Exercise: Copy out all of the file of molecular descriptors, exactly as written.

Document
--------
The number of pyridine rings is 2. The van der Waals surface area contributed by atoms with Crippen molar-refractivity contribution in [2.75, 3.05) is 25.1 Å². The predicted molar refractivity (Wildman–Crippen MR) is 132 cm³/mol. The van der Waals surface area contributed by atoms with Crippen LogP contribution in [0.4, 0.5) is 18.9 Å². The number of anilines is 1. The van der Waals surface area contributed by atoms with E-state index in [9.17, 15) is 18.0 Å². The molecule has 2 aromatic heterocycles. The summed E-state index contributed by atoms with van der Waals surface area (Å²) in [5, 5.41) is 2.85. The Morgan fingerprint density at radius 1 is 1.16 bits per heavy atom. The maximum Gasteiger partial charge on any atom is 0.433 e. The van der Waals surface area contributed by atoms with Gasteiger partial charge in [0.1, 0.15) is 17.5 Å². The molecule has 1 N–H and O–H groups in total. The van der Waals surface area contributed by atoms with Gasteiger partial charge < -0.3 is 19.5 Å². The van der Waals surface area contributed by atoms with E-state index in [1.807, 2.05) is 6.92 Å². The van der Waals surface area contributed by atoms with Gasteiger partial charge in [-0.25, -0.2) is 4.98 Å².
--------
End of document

The number of pyridine rings is 2. The van der Waals surface area contributed by atoms with Crippen molar-refractivity contribution in [2.75, 3.05) is 25.1 Å². The predicted molar refractivity (Wildman–Crippen MR) is 132 cm³/mol. The van der Waals surface area contributed by atoms with Crippen LogP contribution in [0.4, 0.5) is 18.9 Å². The number of anilines is 1. The van der Waals surface area contributed by atoms with E-state index in [9.17, 15) is 18.0 Å². The molecule has 2 aromatic heterocycles. The summed E-state index contributed by atoms with van der Waals surface area (Å²) in [5, 5.41) is 2.85. The Morgan fingerprint density at radius 1 is 1.16 bits per heavy atom. The maximum Gasteiger partial charge on any atom is 0.433 e. The van der Waals surface area contributed by atoms with Gasteiger partial charge in [0.1, 0.15) is 17.5 Å². The molecule has 1 N–H and O–H groups in total. The van der Waals surface area contributed by atoms with Gasteiger partial charge < -0.3 is 19.5 Å². The van der Waals surface area contributed by atoms with E-state index in [1.807, 2.05) is 6.92 Å². The van der Waals surface area contributed by atoms with Gasteiger partial charge in [-0.25, -0.2) is 4.98 Å².